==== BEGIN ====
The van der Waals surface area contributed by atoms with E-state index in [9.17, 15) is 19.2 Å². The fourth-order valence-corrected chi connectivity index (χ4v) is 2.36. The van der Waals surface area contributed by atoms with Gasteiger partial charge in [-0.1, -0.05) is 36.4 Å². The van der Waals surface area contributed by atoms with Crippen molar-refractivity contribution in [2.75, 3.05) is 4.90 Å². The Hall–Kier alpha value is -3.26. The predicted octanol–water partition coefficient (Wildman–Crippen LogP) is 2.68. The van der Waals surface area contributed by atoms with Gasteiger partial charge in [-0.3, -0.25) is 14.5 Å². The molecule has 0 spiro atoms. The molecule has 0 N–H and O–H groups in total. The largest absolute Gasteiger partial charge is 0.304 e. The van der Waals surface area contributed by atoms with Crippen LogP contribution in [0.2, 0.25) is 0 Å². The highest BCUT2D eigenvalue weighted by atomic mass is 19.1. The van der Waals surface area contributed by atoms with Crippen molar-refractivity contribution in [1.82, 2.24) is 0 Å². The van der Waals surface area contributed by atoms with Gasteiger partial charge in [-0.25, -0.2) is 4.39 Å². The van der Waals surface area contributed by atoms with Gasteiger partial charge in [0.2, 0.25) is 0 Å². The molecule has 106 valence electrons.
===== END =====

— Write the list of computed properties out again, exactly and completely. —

The van der Waals surface area contributed by atoms with E-state index in [9.17, 15) is 19.2 Å². The fourth-order valence-corrected chi connectivity index (χ4v) is 2.36. The van der Waals surface area contributed by atoms with Gasteiger partial charge in [-0.1, -0.05) is 36.4 Å². The van der Waals surface area contributed by atoms with Crippen molar-refractivity contribution in [2.75, 3.05) is 4.90 Å². The Hall–Kier alpha value is -3.26. The predicted octanol–water partition coefficient (Wildman–Crippen LogP) is 2.68. The van der Waals surface area contributed by atoms with Gasteiger partial charge in [-0.3, -0.25) is 14.5 Å². The molecule has 0 spiro atoms. The molecule has 0 N–H and O–H groups in total. The largest absolute Gasteiger partial charge is 0.304 e. The van der Waals surface area contributed by atoms with Crippen LogP contribution in [0.2, 0.25) is 0 Å². The highest BCUT2D eigenvalue weighted by atomic mass is 19.1. The van der Waals surface area contributed by atoms with Crippen molar-refractivity contribution in [1.82, 2.24) is 0 Å². The van der Waals surface area contributed by atoms with Gasteiger partial charge in [-0.25, -0.2) is 4.39 Å². The van der Waals surface area contributed by atoms with Gasteiger partial charge in [0.2, 0.25) is 0 Å². The molecule has 106 valence electrons.